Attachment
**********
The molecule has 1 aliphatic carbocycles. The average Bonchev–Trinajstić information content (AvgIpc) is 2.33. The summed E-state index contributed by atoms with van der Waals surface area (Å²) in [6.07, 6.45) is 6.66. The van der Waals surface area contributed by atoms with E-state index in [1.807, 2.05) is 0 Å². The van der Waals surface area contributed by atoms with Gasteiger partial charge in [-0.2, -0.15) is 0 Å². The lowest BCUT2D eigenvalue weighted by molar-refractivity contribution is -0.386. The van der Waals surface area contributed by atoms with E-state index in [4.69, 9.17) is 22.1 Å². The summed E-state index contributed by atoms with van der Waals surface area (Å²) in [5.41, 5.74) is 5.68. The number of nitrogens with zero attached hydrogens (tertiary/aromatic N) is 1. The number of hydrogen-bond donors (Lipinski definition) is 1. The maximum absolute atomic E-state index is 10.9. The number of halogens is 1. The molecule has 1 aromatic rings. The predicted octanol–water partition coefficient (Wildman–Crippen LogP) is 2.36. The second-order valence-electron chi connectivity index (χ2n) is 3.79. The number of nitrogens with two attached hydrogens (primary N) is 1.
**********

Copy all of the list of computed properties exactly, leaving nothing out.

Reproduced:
The molecule has 1 aliphatic carbocycles. The average Bonchev–Trinajstić information content (AvgIpc) is 2.33. The summed E-state index contributed by atoms with van der Waals surface area (Å²) in [6.07, 6.45) is 6.66. The van der Waals surface area contributed by atoms with E-state index in [1.807, 2.05) is 0 Å². The van der Waals surface area contributed by atoms with Gasteiger partial charge in [-0.2, -0.15) is 0 Å². The lowest BCUT2D eigenvalue weighted by molar-refractivity contribution is -0.386. The van der Waals surface area contributed by atoms with E-state index in [4.69, 9.17) is 22.1 Å². The summed E-state index contributed by atoms with van der Waals surface area (Å²) in [5.41, 5.74) is 5.68. The number of nitrogens with zero attached hydrogens (tertiary/aromatic N) is 1. The number of hydrogen-bond donors (Lipinski definition) is 1. The maximum absolute atomic E-state index is 10.9. The number of halogens is 1. The molecule has 1 aromatic rings. The predicted octanol–water partition coefficient (Wildman–Crippen LogP) is 2.36. The second-order valence-electron chi connectivity index (χ2n) is 3.79. The number of nitrogens with two attached hydrogens (primary N) is 1.